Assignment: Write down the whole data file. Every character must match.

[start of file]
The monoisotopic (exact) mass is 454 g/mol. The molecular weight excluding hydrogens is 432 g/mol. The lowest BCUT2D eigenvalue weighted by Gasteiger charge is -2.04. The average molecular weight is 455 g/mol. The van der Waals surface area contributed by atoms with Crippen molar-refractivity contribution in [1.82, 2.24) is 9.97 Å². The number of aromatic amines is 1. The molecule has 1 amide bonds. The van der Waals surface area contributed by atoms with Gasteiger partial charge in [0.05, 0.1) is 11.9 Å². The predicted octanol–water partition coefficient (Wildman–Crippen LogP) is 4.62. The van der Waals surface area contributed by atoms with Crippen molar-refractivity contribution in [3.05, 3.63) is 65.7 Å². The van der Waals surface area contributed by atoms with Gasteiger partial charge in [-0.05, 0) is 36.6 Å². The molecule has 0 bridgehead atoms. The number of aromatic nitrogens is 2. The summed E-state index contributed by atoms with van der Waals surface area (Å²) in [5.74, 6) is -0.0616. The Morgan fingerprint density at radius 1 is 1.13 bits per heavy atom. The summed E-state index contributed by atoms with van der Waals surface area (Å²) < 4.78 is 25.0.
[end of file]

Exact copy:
The monoisotopic (exact) mass is 454 g/mol. The molecular weight excluding hydrogens is 432 g/mol. The lowest BCUT2D eigenvalue weighted by Gasteiger charge is -2.04. The average molecular weight is 455 g/mol. The van der Waals surface area contributed by atoms with Crippen molar-refractivity contribution in [1.82, 2.24) is 9.97 Å². The number of aromatic amines is 1. The molecule has 1 amide bonds. The van der Waals surface area contributed by atoms with Gasteiger partial charge in [0.05, 0.1) is 11.9 Å². The predicted octanol–water partition coefficient (Wildman–Crippen LogP) is 4.62. The van der Waals surface area contributed by atoms with Crippen molar-refractivity contribution in [3.05, 3.63) is 65.7 Å². The van der Waals surface area contributed by atoms with Gasteiger partial charge in [-0.05, 0) is 36.6 Å². The molecule has 0 bridgehead atoms. The number of aromatic nitrogens is 2. The summed E-state index contributed by atoms with van der Waals surface area (Å²) in [5.74, 6) is -0.0616. The Morgan fingerprint density at radius 1 is 1.13 bits per heavy atom. The summed E-state index contributed by atoms with van der Waals surface area (Å²) < 4.78 is 25.0.